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An 11-year-old girl died in Cambodia's eastern Prey Veng province after being infected by the bird flu virus.

According to local media reports, the girl fell sick on February 16 with a fever, cough, and sore throat. She was initially admitted to a local hospital in the province but was taken to a hospital in Phnom Penh for treatment after her condition worsened.

She was diagnosed with bird flu only on Wednesday and passed away shortly after, according to Cambodia's Communicable Disease Control Department. The officials did not specify the time of death but revealed that the girl was "positive for H5N1," commonly known as bird flu, writes The Guardian.

The last time Cambodia reported a case of bird flu was in 2014, according to Mam Bunheng, the country's health minister. As many as 56 human cases of bird flu have been reported in the country during the period between 2003 and 2014. Globally, 450 fatal bird flu cases have been reported since 2003.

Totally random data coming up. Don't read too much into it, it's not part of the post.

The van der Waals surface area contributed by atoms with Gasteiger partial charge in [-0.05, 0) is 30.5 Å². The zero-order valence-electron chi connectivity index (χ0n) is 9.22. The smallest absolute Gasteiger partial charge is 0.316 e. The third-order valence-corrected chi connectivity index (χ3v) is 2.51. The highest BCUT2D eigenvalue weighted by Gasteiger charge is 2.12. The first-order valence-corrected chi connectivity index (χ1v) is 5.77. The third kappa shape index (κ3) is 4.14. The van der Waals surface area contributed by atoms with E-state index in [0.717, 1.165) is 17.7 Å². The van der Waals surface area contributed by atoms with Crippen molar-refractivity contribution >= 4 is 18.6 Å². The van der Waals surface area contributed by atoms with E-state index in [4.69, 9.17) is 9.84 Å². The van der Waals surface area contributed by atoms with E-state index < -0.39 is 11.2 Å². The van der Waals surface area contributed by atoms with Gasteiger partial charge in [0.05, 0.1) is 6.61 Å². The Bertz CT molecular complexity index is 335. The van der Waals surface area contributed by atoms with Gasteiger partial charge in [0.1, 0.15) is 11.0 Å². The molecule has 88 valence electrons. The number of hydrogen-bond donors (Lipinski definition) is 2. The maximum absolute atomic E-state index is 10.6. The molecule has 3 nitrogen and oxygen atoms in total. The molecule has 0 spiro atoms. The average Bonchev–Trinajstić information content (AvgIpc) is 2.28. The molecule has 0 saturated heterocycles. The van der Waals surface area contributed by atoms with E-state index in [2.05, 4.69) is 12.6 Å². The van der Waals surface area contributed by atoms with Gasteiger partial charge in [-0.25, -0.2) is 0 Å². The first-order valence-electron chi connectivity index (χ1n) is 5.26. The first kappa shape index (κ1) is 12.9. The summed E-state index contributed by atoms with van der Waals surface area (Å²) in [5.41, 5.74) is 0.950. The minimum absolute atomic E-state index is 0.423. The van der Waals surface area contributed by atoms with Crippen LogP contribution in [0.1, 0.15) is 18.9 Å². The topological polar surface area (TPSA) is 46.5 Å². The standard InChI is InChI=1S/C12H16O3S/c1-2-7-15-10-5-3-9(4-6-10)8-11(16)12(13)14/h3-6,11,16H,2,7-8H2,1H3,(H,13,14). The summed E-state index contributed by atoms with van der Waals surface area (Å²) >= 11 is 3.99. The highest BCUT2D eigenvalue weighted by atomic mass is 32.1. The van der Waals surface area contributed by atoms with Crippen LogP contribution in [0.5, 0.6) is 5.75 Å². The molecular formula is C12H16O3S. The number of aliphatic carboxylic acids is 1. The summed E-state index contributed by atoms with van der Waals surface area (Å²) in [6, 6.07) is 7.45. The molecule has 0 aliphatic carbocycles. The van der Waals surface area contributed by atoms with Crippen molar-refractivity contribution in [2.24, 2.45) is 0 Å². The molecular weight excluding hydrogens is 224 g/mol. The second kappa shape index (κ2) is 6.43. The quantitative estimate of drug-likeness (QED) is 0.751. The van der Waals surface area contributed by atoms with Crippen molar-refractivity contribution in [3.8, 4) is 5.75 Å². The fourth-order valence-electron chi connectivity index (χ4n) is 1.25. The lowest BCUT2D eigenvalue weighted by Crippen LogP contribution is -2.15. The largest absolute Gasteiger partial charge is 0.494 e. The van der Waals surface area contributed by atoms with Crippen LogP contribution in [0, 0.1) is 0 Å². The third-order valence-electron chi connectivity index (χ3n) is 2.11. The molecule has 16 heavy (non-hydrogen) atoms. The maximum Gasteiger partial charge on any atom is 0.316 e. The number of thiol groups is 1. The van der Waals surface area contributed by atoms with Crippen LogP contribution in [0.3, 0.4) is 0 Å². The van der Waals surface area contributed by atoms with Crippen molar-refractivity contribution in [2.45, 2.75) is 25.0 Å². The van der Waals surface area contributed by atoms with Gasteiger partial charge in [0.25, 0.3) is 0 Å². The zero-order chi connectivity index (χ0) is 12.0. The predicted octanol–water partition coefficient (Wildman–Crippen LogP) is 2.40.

The Cambodian health authorities have started an investigation to track the source of the infection. They have taken samples from a dead wild bird at a conservation area near the girl's house in Prey Veng province.

Avian flu is one of the hundreds of deadly diseases transferred between animals and humans. Most avian influenza viruses do not infect humans; however, certain strains are infectious to humans. These include H5N1, H7N3, H7N7, H7N9, and H9N2.

The most common type is the avian influenza sub-type H5N1 virus. Bird flu can infect humans who come in contact with an infected bird.

Symptoms are like most other common cases of flu, but it could turn fatal when it worsens into an acute respiratory disease. Some of the symptoms of H5N1 include cough, colds, and fever. In severe cases, the lungs can get affected too.

The H5N1 virus has spread from Asia to Europe and Africa after it first infected humans in 1997 in Hong Kong. The virus is endemic in several countries, posing one of the most serious concerns for human health.

North and South America have been seeing severe outbreaks of the virus since 2021. Tens of millions of birds had to be culled in different regions of the world to curb the spread of bird flu.

Last month, WHO director-general Tedros Adhanom Ghebreyesus also expressed concerns about the spread of the virus. "H5N1 has spread widely in wild birds and poultry for 25 years, but the recent spillover to mammals needs to be monitored closely," he said.

However, the risk to humans is currently low, according to Tedros. "But we cannot assume that will remain the case, and we must prepare for any change in the status quo," he added.